25 July 2007
Did you like the cake? Aw, some of it was nice. I've made a cake like that one in my home once or twice.
I think there's a bit of a loose theme running through today's post--the blank eyes of dr. t.j. eckleburg, god of commerce and materialism, peering out over the "valley of ashes." I didn't really intend a theme--the shots were taken at different times/places, but they almost work together. Almost.
The last shot is of a photo I found pasted to a window at the vacant, mostly boarded up, Lake Terrace Motel in Blacksburg. It was stuck to the window along with an American flag sticker and a 104.5 Country PSK sticker. I'm posting it because I imagine it laughing in the face of the heavy-handedness of the rest of the post, squinting at it while mumbling a few words in Spanish, then patting it on the back and offering it a drink.
I suppose the photo projects the drunken Mexican stereotype, but I find it interesting because it's what seems to be an actual photo that someone pasted on the window of an abandoned motel, and it's fun to imagine how/why it was placed there. I'd like to write a short story that incorporates the photo in some way, but I'm not sure I'm clever enough for that. Writing fiction is not on the list of things I'm good at. It's a short list. It includes an extensive knowledge of Southwest Virginia back roads, and not much else--possibly daydreaming about being a Nascar driver.
The photo also brings to mind one of my favorite movies, Bring Me The Head of Alfredo Garcia. It's a classic Sam Peckinpah road movie that explores the relationship between a desperate man, a beautiful woman, and a severed head. Kentuckian Warren Oates (one of my favorite actors) plays Benny, a small-time crook and barroom piano player living in Mexico. In the opening scene of the movie, two gangsters twist the arm of a young Mexican girl until she tells her wealthy father who got her pregnant. As her arm snaps, she yells Alfredo Garcia. The wealthy father offers a million dollars to the first person to bring him Alfredo's head, and the two gangsters and several others rush out to find Alfredo and claim the reward. They go into a bar where Benny is playing and end up offering him a smaller sum if he can bring them Alfredo's head. Benny's prostitute girlfriend Elita tells him that Alfredo is already dead, and she and Benny set out to find his grave.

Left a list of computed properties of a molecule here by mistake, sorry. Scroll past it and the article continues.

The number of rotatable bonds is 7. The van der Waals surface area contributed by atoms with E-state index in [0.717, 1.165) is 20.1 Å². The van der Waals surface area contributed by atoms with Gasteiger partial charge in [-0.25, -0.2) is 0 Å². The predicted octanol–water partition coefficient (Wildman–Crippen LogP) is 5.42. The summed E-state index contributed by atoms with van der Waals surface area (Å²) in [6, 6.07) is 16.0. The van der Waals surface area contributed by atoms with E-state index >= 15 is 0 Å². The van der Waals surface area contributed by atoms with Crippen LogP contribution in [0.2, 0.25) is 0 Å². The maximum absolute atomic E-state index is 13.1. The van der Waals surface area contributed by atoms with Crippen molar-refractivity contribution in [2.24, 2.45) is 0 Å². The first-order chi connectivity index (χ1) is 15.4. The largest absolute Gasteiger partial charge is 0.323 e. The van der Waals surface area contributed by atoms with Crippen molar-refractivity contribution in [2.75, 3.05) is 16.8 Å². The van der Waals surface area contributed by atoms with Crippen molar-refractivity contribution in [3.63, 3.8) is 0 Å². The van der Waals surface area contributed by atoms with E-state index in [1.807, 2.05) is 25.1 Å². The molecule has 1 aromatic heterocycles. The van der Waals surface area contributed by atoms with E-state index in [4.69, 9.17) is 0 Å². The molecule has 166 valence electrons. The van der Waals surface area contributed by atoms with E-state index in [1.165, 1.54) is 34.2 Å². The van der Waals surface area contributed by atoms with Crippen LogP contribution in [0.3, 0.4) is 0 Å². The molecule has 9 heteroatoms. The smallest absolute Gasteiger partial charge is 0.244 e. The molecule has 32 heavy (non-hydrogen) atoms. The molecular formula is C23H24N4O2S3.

Benny thinks that all he needs to do to solve his own problems is find Alfredo's grave, dig up his body, severe the head and claim the reward. I'll try not to spoil the rest of the movie for you, but I will say it involves copious amounts of tequila, violent gunfights, a Kris Kristofferson appearance, and (best of all) rambling monologues wherein the increasingly maniacal Benny builds a friendship with "Al," the bloody head in a burlap sack riding in his passenger seat. Trust me, those monologues rank up there with the best moments of cinema--they're very Shakespearean, think Hamlet. Not only is Bring Me the Head of Alfredo Garcia a cool title; it's also, to me, Peckinpah's best film and one of the best "buddy" films of all time.